Tuesday, April 03, 2007

Uttarardha - Shanivaar dopahar 2 baje

Sunday the 1st April'07, I had been to Telugu university, Nampally. Sutradhar was staging a couple of short plays starting 7 o'clock. On Saturday when I called Vinayji for inquiry, he told me that he had read my last post . That made me feel good for two reasons; one, people read what I write and two, Sutradhar takes feedback and acts on it. Now for the plays. I would give 90 of 100 for script selection. Good stuff. Let me give my opinion on these plays one by one:



Shanivar dopahar 2 baje :



This is the tale of an illegitimate extra-marital relationship between a man (not so happily married with a daughter) and an aging spinster. They seem to have lost it on the 'family' life front and have sex every Saturday afternoon at 2. The affair has been on for last 2 years. The play is nothing but another Saturday afternoon ordeal happening in front of the audience that gives us a glimpse of their lives.



The script is well written. At least the subject appealed to me. There are some lose moments. Like the one where the man mentions the female's brother sister. I couldn't quite get what both the characters (on stage) felt for these unseen characters. I only understood that the lady wasn't quite happy with her sister and wanted her to get married ASAP. There is also this moment where the man talks about his wife sending his daughter for collecting some 'design' and the child getting lost. It was clear that the families were a trouble for the on-stage characters. But the off stage characters did not get 'established'. May be that wasn't the intention at all. But in my opinion, the off-stage characters (their respective families) are the reason for the play. They should have been more prominent.



It was also sad that some incidents drew undue laughter in the play. Like the part where they are trying to hide themselves from the people outside. I think that is the exact agony of the relationship that should hurt the audience.



For the direction - 60/100. There were some places where the only two character seemed to crowd the spot. They seemed to spend a lot of time talking while standing. I found that odd. Also, may be the director could have spoken to the writer and made the families more prominent. The funny moments should have been fewer.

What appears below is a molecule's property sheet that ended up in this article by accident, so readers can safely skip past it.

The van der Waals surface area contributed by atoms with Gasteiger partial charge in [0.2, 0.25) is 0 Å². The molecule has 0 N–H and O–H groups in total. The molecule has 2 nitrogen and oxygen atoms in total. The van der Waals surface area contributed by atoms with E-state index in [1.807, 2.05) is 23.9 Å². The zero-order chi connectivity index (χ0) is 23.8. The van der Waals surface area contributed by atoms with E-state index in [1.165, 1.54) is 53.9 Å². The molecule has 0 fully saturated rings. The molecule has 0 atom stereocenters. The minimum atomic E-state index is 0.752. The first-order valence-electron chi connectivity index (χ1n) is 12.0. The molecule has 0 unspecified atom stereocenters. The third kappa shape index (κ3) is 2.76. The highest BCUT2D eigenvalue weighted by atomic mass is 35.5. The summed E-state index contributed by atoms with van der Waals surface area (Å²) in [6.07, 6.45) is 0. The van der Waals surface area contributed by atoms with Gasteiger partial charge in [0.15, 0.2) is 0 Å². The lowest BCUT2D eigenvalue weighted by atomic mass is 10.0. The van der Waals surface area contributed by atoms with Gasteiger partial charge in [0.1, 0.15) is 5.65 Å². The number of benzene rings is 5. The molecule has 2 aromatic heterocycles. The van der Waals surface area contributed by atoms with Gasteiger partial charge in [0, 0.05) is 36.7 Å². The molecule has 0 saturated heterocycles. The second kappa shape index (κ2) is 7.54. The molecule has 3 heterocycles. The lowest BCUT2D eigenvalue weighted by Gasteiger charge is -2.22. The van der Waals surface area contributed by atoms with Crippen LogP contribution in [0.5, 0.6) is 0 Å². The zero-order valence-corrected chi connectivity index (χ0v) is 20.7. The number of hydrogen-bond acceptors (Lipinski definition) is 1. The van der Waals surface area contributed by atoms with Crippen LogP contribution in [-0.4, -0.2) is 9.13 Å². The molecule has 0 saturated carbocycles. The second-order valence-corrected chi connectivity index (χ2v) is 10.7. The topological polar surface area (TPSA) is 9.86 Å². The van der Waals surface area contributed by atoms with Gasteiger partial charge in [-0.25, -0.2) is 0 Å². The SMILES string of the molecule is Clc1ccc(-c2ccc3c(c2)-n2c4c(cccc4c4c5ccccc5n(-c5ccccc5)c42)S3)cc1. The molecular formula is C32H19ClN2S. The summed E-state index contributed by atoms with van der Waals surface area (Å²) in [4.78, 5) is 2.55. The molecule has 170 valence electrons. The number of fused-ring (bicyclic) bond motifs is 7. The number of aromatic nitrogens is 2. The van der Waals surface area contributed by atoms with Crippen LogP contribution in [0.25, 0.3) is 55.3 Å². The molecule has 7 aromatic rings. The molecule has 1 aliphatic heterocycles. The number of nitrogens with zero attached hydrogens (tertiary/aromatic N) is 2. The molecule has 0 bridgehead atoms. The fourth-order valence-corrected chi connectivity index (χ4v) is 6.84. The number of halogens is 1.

The music - If I am not wrong, It was Bhimsen Joshi. It was a good choice. The volume was a little distracting. I would have loved instrumental any day.



The set - We could have have done without the lamp. It was taking up the space for nothing.



The performance - To say that Vinay Verma was good will be an understatement. He uses physical and vocal expression to the best in the group. No body at Sutradhar sounds as good as him. And he was at ease there. The lady was also impressive. Not as much although. She made her mark with the small soliloquy - a wonderfully written, directed and delivered piece of theater. But energy and voice is something that needs efforts from the lady.



This play gets a 70/100 from me.





Uttaraardh :



The story of two writers. An older writer trying to write the 2nd half (Uttaraardh) to his previously published story. And a youg writer who has also failed to deliver anything for the magazine and hence given a notice by the magazine to complete the older writer's story. The younger writer's real life is very close or rather same as the story whose Uttaraardh remains to be written. Let me brief the reader about the incomplete story under discussion.